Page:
Call of Duty: Black Ops Cold War has only been out for a day, and it’s already one of the biggest games on Twitch. But anytime popular streamers are pulling in tons of viewers in a multiplayer game, the chance of stream snipers goes way up. While stream snipers can sometimes make for entertaining moments, Treyarch wants to make sure that Black Ops Cold War streamers can choose how easy their games are to snipe.
For anyone who isn’t familiar with the term, stream sniping is when viewers attempt to get into the same match as the streamer they’re watching. While this may sound innocuous, it’s most often used as a way to grief the streamer in hopes of ruining their game and evoking a strong reaction on stream.
The most common method of stream sniping is simply to queue up for a game’s matchmaking at the same time as the streamer you’re watching, which is exactly what Treyarch is targeting. In Black Ops Cold War, there’s an option to hide matchmaking timing.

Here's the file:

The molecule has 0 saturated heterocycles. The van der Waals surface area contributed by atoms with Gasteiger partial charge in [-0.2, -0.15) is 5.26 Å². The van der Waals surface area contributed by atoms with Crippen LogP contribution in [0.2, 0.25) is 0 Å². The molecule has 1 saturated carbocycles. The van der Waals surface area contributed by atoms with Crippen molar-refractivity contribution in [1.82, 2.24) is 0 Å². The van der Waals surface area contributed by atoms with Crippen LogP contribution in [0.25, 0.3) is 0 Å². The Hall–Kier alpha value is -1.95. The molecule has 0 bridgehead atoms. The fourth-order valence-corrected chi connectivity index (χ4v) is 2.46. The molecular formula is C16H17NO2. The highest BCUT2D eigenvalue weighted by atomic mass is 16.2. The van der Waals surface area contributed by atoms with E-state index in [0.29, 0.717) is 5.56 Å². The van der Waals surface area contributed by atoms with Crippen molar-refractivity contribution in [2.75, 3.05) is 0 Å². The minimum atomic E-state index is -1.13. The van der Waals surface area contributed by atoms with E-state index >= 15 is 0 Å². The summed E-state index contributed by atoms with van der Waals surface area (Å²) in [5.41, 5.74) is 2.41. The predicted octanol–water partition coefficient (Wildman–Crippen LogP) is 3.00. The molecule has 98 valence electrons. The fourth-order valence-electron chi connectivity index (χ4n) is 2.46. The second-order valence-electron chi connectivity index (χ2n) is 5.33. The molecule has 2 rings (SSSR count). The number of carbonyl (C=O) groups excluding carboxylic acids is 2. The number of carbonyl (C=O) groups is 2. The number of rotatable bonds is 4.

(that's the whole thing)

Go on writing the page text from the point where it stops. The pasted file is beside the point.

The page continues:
This means that when a streamer clicks the button to start looking for a match, the matchmaking timer will start to go up, but the game won’t actually start looking for a match until a random number of seconds later. This makes it hard for players to guess exactly when they’ll need to start their own matchmaking to try to get into the same game.
If a player does end up in the same multiplayer match as a streamer, Treyarch also has a fix for that: Black Ops Cold War allows streamers to make their username a randomly generated anonymous tag, and to do the same with the names of everyone else in the game.
All of these anti-stream sniping features can be turned on or off through the Content Filter area in the game’s Accounts & Network menu.
While these features probably won’t eliminate stream sniping entirely, they should make it significantly more difficult. More importantly, they leave streamers with more freedom over their streams and the ability to create the best experience for themselves and their viewers — at least, the ones who aren’t trying to find them in-game.